When was light created?

How the first light escaped

Astronomers have for the first time observed directly how the radiation from the first stars in the young cosmos escaped into intergalactic space and ionized the hydrogen gas there. Until now, it was unclear how the high-energy photons penetrated the dense gas clouds that surrounded the star-forming regions in the still young galaxies. Apparently the radiation escaped through a narrow channel in the gas, the scientists now report in the journal "Science".

Around 400,000 years after the Big Bang, the universe had cooled down so far that electrically neutral atoms could form - above all hydrogen atoms, which each consist of a proton and an electron. A few hundred million years later, the first stars and galaxies were formed. The high-energy ultraviolet radiation from the young stars in the first galaxies re-ionized the hydrogen gas in the early cosmos. "In order for this so-called reionization epoch to be possible, the ultraviolet radiation had to escape from the galaxies," explains Emil Rivera-Thorsen from the University of Oslo in Norway. However, the star-forming regions are too far away to trace the path of the ultraviolet photons through the dense gas clouds: even with large telescopes, no details of this process can be observed in the galaxies several billion light-years away.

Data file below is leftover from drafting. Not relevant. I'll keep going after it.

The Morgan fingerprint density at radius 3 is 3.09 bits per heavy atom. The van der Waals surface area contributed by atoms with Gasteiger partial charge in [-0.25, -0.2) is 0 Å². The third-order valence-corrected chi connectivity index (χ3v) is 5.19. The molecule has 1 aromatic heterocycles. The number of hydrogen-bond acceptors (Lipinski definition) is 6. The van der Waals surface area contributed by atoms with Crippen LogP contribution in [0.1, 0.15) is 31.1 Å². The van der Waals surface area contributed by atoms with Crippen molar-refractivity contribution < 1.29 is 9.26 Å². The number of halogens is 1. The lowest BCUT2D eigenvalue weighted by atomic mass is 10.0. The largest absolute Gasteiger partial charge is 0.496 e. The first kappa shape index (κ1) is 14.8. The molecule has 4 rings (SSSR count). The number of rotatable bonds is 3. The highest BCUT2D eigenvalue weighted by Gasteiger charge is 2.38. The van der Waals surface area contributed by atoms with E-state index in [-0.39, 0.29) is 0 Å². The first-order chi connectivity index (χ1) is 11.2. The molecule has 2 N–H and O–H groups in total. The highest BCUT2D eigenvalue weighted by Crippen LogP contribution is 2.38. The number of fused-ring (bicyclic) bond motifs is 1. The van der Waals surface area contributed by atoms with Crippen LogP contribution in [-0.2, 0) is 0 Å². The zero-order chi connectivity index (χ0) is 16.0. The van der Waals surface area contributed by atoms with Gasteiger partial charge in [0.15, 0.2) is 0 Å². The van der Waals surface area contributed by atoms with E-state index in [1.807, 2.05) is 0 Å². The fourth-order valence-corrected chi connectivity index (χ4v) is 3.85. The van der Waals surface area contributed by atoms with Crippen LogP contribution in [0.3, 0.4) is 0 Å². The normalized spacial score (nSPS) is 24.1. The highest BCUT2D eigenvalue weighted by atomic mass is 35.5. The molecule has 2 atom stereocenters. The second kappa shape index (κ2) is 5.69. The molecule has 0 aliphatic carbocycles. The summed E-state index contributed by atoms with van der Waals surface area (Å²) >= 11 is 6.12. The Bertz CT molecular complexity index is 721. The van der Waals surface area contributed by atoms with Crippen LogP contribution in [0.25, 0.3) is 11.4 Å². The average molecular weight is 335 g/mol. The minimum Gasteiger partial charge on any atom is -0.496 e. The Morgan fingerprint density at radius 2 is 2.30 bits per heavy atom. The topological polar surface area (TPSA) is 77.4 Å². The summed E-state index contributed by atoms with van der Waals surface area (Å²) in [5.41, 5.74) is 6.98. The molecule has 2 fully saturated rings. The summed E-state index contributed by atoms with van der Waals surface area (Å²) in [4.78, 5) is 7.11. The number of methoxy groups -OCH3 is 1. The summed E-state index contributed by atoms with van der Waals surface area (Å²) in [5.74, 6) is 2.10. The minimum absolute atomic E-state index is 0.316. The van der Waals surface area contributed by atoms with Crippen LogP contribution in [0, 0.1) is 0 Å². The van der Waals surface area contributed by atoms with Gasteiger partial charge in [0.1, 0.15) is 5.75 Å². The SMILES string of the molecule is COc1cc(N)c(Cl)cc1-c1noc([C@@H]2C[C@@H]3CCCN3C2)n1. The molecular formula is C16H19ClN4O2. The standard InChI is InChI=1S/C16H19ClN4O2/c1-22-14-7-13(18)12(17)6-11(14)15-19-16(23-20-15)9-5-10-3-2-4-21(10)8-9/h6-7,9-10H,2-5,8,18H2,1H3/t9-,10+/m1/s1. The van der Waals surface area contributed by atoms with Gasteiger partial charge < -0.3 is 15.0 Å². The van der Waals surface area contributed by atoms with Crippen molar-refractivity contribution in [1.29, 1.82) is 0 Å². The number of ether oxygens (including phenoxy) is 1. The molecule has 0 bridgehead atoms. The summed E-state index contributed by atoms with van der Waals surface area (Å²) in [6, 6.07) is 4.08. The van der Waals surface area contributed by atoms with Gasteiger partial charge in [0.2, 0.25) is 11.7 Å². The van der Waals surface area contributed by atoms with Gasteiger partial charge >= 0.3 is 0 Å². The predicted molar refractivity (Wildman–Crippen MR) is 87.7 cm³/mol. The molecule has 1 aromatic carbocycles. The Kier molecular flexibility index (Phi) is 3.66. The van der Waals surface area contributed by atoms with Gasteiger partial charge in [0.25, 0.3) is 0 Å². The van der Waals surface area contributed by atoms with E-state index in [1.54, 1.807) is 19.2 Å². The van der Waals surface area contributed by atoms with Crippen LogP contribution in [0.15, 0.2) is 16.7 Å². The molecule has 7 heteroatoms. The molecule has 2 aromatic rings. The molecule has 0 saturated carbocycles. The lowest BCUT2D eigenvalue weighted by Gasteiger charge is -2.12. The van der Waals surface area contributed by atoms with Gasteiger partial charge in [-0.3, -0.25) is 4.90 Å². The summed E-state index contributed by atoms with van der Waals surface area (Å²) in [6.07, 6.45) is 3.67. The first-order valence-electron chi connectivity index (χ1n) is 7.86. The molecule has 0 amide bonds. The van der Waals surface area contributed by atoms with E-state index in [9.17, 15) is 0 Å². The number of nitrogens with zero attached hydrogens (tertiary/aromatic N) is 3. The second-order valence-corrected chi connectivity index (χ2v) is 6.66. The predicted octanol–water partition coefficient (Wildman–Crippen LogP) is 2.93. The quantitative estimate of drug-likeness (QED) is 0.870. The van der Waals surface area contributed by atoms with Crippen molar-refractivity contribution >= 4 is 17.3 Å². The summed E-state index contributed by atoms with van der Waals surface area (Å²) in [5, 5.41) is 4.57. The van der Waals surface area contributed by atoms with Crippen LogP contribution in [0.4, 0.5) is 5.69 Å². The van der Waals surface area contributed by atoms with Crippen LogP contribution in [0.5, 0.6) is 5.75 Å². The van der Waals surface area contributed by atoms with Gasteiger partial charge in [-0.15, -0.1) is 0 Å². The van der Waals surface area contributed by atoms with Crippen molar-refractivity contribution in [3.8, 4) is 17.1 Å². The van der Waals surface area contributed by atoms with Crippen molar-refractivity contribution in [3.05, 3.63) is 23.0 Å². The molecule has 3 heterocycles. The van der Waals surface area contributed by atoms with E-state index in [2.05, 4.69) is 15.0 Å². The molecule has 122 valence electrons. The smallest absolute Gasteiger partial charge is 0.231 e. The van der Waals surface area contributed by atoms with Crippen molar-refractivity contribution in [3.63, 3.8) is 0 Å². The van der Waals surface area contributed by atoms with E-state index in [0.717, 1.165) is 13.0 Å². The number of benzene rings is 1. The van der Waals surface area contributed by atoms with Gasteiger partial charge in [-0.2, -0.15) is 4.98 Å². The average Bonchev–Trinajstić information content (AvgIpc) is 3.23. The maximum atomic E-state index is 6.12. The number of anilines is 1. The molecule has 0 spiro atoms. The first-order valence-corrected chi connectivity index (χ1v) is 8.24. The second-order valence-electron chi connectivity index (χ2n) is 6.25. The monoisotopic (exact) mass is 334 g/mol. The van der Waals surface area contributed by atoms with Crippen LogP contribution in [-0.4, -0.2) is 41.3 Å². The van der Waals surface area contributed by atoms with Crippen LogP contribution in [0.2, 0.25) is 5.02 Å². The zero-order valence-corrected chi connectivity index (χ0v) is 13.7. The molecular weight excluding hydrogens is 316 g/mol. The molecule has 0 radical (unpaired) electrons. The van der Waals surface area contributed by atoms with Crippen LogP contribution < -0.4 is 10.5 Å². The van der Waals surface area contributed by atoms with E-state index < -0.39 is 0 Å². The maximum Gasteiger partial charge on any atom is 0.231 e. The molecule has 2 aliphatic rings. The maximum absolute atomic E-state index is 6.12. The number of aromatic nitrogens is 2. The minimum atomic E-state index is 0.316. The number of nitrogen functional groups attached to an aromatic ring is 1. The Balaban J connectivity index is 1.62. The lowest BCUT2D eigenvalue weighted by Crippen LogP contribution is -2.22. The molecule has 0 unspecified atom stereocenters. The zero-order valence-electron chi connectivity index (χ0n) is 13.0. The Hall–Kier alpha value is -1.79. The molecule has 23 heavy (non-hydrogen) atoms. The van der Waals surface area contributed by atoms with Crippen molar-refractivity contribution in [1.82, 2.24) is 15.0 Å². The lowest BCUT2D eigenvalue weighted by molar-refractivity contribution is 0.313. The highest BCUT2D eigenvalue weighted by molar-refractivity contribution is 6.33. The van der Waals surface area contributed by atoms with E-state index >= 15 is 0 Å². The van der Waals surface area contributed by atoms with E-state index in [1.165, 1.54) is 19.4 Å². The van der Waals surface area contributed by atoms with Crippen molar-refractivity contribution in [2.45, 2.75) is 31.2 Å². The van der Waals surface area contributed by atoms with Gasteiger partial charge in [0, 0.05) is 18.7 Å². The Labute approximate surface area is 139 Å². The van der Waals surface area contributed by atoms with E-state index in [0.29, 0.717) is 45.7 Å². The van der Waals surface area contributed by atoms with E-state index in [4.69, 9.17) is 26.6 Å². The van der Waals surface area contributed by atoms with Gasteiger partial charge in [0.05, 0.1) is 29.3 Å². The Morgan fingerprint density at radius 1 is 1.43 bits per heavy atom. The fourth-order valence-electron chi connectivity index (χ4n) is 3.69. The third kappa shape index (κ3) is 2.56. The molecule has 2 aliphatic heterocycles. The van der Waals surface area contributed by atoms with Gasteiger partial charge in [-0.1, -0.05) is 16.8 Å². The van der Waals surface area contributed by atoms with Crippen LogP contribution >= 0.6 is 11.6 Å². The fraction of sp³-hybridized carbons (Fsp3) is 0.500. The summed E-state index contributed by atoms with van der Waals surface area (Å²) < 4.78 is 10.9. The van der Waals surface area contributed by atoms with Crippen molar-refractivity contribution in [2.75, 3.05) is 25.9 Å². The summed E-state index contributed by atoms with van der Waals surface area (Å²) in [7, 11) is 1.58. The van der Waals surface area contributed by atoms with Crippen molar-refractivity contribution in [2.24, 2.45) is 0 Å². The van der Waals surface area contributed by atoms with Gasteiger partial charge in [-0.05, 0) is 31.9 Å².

The astronomers around Rivera-Thorsen, however, came to the aid of a chance. The galaxy PSZ1-ARC, eleven billion light years away, lies exactly behind a large galaxy cluster when viewed from Earth - and this galaxy cluster diverts the light rays of the galaxy with its gravity. As a result of this gravitational lensing effect, a star formation region in PSZ1-ARC appears twelve times on images from the Hubble Space Telescope. In addition, the images show the area significantly enlarged thanks to the gravitational lens. As a result, details are visible that could not be seen without a gravitational lens. The team's observations reveal that the ultraviolet radiation escapes the star-forming region through a narrow channel in the otherwise dense gas clouds. How this channel was formed is not yet understood.

At a distance of eleven billion light years, astronomers see the galaxy PSZ1-ARC as it looked about two and a half to three billion years after the Big Bang. At that time the reionization epoch was already over. Nevertheless, the observations provide for the first time an insight into the processes that played an important role during reionization, according to the researchers.